Dir: Hans Steinbichler.Ger. 2006. 95mins.
Diving into the depths of manic-depressive gloom withFranz Schubert's heartbreaking song cycle Winterreise as company is a toughassignment - while Hans Steinbichler's Winter Journey falls short, it does atleast rate some recognition for its courage.
Following a sixtysomething businessman driven to bankruptcy as he losescontrol over his life, Steinblicher draws a sterlingperformance from Josef Bierbichler in the lead role.Less successful however are the problems the director encounters in deliveringa credible perspective, as well as finding a satisfactory solution to wrap itall up. The intensity of the first part may provoke some interest, but sales willdepend very much on eventual awards and critical opinion, both of which areless than certain.
Franz Brenninger(Bierbichler) runs his own hardware company and has alavish house in the country but is too loud, foul-mouthed and rubs everyone upthe wrong way. The reason soon becomes evident: the bank has cut his line ofcredit, his customers have failed to pay up, his suppliers demand pre-payment,big business is crushing him, his ailing wife (Schygulla)is about to lose her eyesight; even his favourite hookers fail to satisfy himany more.
Logically, he should sell upand retire on what he has left, but there is nothing logical about his conduct.One moment he is a restless wreck, chain-smoking himselfinto an early grave; the next he sinks into dark abysses of despair.
A burly fighter who refusesto accept defeat, he rejects his children who entreat him to calm down, insteadholding on to the false offer from a Kenyan lawyer who offers $750,000 for theuse of his bank account. It is the type of scheme that clogs up email inboxesaround the world, but Brenninger goes for it, takingthe money destined for his wife's operation and squandering it on the obvious scam.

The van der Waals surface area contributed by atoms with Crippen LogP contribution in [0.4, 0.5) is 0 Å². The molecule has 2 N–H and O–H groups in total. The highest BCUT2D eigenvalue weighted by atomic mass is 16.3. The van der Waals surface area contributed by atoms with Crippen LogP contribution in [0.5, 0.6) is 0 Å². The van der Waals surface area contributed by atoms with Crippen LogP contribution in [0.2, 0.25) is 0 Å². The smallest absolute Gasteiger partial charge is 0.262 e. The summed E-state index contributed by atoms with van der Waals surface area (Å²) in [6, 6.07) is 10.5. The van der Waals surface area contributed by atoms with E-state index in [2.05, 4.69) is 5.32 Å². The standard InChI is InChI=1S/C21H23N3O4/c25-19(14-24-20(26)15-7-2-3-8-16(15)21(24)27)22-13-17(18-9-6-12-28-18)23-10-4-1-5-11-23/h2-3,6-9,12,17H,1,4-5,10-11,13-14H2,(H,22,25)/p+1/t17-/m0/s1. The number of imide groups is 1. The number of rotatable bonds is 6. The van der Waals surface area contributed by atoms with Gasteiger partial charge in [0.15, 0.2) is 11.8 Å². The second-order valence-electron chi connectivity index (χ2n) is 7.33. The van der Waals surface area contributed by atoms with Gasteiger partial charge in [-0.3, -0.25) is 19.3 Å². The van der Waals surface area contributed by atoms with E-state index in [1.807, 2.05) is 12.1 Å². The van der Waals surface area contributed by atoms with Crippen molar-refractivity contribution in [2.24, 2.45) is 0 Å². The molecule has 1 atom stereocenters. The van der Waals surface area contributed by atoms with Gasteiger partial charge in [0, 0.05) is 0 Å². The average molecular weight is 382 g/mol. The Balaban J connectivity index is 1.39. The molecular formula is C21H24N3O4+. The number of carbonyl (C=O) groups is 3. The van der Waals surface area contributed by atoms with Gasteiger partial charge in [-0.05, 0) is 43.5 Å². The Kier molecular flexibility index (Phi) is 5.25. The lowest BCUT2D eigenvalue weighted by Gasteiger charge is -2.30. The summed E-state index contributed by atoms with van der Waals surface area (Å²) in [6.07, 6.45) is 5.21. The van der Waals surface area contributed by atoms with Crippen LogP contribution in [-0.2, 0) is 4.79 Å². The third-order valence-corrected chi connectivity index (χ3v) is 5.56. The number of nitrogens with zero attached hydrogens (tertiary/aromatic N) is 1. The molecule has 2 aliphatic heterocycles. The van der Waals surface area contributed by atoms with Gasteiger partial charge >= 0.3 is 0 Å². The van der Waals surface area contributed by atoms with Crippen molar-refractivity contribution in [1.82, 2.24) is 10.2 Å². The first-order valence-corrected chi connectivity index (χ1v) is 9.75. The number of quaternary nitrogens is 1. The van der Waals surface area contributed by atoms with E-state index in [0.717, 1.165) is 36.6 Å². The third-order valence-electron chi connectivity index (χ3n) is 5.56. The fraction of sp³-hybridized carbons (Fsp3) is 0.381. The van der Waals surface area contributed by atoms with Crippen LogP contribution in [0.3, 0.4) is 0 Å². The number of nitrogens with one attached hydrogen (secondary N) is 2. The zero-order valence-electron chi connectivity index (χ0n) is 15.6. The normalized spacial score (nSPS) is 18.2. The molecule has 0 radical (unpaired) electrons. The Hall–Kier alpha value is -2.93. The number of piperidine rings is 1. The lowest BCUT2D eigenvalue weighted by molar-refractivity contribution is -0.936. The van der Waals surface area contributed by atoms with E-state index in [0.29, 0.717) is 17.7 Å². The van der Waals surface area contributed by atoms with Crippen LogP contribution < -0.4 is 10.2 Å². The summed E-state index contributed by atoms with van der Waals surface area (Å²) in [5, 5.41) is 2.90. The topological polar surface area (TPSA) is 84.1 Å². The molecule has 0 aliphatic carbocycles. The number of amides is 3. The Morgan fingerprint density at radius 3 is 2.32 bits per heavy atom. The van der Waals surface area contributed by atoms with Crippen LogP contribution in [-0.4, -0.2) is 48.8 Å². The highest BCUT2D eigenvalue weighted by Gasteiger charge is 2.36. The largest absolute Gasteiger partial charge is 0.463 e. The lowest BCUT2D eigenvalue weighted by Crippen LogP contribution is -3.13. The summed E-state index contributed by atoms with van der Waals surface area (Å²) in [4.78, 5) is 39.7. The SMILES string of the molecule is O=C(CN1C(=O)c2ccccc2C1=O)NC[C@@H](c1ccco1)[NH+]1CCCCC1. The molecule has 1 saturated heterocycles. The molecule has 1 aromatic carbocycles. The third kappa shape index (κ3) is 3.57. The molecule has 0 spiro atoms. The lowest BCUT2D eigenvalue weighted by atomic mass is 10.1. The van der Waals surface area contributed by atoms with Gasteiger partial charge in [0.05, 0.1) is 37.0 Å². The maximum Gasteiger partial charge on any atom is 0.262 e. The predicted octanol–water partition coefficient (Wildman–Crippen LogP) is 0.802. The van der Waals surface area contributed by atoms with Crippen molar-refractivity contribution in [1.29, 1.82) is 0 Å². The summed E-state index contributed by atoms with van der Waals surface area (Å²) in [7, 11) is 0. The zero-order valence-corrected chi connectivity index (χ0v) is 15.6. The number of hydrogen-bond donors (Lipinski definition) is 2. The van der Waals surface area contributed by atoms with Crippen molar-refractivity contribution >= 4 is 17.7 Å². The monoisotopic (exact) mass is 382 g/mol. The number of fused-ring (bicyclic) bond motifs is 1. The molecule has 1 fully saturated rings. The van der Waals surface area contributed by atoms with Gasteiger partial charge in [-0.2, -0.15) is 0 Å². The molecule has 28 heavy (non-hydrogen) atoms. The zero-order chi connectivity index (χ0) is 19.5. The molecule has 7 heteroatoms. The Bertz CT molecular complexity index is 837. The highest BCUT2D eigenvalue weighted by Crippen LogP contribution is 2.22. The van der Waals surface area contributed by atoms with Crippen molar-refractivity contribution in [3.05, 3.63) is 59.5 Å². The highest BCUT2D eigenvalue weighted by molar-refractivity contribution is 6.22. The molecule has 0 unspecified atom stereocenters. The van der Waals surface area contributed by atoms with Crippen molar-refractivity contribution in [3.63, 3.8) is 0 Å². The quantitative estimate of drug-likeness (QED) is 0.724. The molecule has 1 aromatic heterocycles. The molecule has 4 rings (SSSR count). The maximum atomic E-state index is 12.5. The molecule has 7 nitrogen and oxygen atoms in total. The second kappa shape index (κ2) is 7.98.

Nervous editing and darkchiaroscuro photography imply both the coldness of the world in which Brenninger lives and the darkness in which he finds himself,as the handheld camera obsessively sticks to him every step of the way. It all lendsthe first part of Winter Journey a tense, edgy atmosphere, allowing the audienceif not to sympathise then at least to penetrate the hero's disturbingcharacter.
Realising he has beenswindled, Brenninger then heads for Kenya with Leyla (Kekilli), his Englishinterpreter and a young woman of Kurdish origin, with little clue as to how tosort the mess out.
As he rudely browbeats hisway around Africa, antagonising everyone he meets, so the script graduallyloses its grip on the story. Just as it seems that all is lost, so the storyreceives an improbable nod in the right direction, pushing Brenningerand the plot towards a poetical but quite implausible ending.
Working from a script byMartin Rauhaus (who claims he was inspired by his ownfather's life), Steinbichler's brooding treatment drivesthe main character to distraction as he confronts financial, personal andphysical demise simultaneously. Josef Beirbichlerdelivers a powerful performance; less interesting is Hanna Schygulla,employing her usual gently sad smiles that are now an all too over-familiarpart of her screen work.
Sibel Kikelli, familiar to manyfrom Golden Bear winner Head-On, hasa far less demanding part, offering the lead character both a sympatheticshoulder and a young mind that warns him - not very effectively - of thepitfalls he faces.
But eventually cracks startto appear in the storyline. Brenninger claims some kindof intellectual background (three years in a conservatory to justify hisfamiliarity with Schubert's music) but then seems ignorant of basic cerebralmatters. His trust in the ridiculously transparent African ploy also makes himeither unhinged or innocent, although he does not appear to be either.
Once the action moves toAfrica, the film takes a different tone that demands less credibility; indeedthe best stand-alone moment is provided by Brenninger'ssurprisingly moving rendition of Schubert's Winterreise. Suicidal tendencies,suggested earlier on, come into their own with a final act ofredemption. It may make perfect poetical sense but plot-wise provesrather inconclusive.
Anna Schudt, Johann von Bulow